The operation had already been well under for some hours by the time she arrived, her thoughts in a tight rage after driving blindly along the twisting confusion of lanes and alleyways around the hospital. The first hour in the makeshift waiting room was spent filling out forms, trying to remember details of health insurance plans and other facts she had hoped to forget while she waited for him to be transferred from theatre to the intensive care unit. The second hour was spent in a half-waking daze, her eyelids fighting gravity while her body leaned further and further against the clammy off-white wall of the waiting room. It was mid-way through the third hour that a nurse emerged from the swinging double doors that shut the lethargy of the waiting room from the hubbub in Casualty. Directing her to a row of recovery rooms, she left as quickly as she came, leaving Piersen alone to part the curtains and see her husband's face for the first time in almost half a year -
Hey! Eyes widening, she jammed the brake suddenly, the traffic having stopped in its unending gridlock in the maze of one-way streets. I swear this is the last time I'm driving to work. Blowing out a breath, Piersen slipped uneasily back into her thoughts, still hearing echoes of the sudden pounding of blood in her ears.
She knew that in that one instant her eyes fell on his face, a million questions had exploded in her mind at one, clamouring for her attention. But the most pressing concern was what was he doing here? And how did he get my number...? If he was carrying my number around in his wallet, surely his presence here has something to do with me... She had wrestled with all the possible reasons that could explain this, every unwelcome possibility gnawing on her sanity as she sat for interminable moments in the recovery room.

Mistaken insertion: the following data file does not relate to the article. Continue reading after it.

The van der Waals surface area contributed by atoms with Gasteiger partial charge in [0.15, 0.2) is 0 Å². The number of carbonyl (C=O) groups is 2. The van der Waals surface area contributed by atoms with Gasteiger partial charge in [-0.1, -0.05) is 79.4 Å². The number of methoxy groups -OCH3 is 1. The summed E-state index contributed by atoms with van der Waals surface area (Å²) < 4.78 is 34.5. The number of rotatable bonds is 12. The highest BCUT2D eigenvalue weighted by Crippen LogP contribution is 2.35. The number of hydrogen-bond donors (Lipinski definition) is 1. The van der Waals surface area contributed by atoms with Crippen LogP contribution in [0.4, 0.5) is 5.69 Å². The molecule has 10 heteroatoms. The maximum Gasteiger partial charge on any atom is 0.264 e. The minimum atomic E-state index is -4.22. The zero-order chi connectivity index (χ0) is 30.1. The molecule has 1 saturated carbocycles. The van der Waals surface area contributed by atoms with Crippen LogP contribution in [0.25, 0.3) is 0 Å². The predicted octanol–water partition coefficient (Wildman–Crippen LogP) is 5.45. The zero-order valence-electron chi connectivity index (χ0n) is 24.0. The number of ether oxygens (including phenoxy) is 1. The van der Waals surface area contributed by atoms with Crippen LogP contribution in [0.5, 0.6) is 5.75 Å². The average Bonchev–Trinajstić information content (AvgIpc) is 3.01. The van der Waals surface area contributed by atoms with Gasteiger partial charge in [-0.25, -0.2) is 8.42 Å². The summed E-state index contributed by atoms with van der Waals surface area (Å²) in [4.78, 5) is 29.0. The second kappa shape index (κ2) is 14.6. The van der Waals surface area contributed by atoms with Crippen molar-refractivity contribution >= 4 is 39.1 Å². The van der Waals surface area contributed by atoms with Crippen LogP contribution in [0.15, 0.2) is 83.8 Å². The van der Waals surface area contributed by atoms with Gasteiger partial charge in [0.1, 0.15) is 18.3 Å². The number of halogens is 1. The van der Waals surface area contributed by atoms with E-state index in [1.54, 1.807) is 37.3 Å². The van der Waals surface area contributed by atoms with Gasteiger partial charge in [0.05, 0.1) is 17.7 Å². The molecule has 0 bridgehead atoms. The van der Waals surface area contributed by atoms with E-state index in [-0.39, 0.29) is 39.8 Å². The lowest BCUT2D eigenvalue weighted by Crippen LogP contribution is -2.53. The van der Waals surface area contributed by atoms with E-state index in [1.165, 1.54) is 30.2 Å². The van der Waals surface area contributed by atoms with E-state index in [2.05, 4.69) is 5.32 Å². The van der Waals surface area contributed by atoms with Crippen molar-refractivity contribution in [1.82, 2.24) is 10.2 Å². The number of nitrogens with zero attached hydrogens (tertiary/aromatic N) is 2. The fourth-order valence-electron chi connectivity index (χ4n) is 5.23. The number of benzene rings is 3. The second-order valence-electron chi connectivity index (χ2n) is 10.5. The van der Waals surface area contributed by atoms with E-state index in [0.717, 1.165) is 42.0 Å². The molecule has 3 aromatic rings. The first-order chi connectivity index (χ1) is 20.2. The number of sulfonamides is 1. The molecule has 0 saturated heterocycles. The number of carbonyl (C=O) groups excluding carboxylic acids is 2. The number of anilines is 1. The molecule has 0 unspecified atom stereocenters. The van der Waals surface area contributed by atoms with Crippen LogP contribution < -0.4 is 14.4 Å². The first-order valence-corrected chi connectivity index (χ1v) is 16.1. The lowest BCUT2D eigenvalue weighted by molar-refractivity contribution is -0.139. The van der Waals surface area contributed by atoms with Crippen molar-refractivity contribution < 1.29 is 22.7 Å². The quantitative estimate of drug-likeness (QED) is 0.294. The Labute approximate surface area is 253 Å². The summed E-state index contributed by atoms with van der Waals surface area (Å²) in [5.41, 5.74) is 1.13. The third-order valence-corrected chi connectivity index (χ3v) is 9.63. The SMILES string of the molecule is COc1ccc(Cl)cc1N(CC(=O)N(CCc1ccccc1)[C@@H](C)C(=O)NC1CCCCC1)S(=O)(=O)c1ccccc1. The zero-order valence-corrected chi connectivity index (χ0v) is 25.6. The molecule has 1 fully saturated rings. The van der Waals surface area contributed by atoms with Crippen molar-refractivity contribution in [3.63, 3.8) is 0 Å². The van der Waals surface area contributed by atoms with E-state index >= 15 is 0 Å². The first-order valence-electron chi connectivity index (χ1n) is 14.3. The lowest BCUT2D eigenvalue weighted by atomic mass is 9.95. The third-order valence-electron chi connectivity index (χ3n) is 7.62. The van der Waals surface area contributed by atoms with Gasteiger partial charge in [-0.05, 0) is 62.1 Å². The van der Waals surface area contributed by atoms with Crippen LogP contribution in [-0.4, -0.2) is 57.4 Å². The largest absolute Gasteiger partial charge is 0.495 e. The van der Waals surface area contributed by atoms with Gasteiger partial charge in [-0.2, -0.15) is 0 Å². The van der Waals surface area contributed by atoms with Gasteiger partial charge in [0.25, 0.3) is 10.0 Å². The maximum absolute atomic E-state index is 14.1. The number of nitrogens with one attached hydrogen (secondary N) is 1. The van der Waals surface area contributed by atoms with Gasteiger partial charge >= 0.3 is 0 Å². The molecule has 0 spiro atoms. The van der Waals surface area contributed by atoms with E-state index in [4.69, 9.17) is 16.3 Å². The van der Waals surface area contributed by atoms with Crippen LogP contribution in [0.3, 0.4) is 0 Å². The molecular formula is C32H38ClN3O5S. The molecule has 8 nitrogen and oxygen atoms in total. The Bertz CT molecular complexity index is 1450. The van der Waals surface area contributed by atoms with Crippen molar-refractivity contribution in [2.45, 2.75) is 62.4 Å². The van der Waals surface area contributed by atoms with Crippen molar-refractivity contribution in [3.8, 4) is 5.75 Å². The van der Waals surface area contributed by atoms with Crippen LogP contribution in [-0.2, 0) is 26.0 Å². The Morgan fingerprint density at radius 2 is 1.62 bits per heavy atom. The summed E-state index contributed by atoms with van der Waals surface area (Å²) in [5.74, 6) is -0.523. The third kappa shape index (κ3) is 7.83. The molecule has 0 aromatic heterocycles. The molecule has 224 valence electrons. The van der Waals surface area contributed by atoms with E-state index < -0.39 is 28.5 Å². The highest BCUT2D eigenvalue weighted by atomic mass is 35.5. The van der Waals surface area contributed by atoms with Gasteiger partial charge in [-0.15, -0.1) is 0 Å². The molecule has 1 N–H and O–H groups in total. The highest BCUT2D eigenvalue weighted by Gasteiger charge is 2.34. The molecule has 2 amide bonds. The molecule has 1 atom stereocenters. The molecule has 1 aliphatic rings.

Blip. Blip. Blip. That machine was counting out my life. She laughed, but it did not reach her darkened eyes. It's a strange sensation - feeling my life slip out of my hands slowly, and my sanity along with it...
And then there was the good doctor. Jamieson. She came in thinking she had all my answers. Thinking she could rattle off a string of medical jargon, bombard me with her supreme knowledge of the human body, and think that would satisfy me.
She frowned, as the traffic lurched its way through congested streets, a giant multicoloured boa with indigestion.
Oh, doctor - how little you know. How little you know.
She sighed, feeling an unexpected pang of grief on the heels of that thought. Okay, now you're feeling sorry for yourself. Come on, let's get to business, shall we? She shifted in her seat, and turned her thoughts away. There were too many questions to be asked.
And, while she dreaded having to face him, she was going to be there when Richard woke up.
It was nearly the end of the day when Kai finished off her regular rounds. Now the irregular rounds begin. She shook her head - she had a bad habit of making nonsensical remarks to herself when she was tired, and that particular one demonstrated her state of mind spectacularly.
Although Kai had always regarded herself as a nocturnal creature, the night before had sorely tested her resilience. She did vaguely remember falling asleep to a dimly lit sky, with a strange haze of ethereal green light caught in the room - like something from a Poltergeist movie, only distinctly un-scary. She chuckled. Must've poured out a bit too much last night, I think.
She snorted at her excuse. Right. You're more likely to be seeing things, Kai. Sitting up all night like a zombie doesn't do wonders for your state of mind. Despite her obvious exhaustion, her internal clock kept its unerring rhythm - blue eyes opened a little after dawn, before she had the chance to get into any decent length of slumber.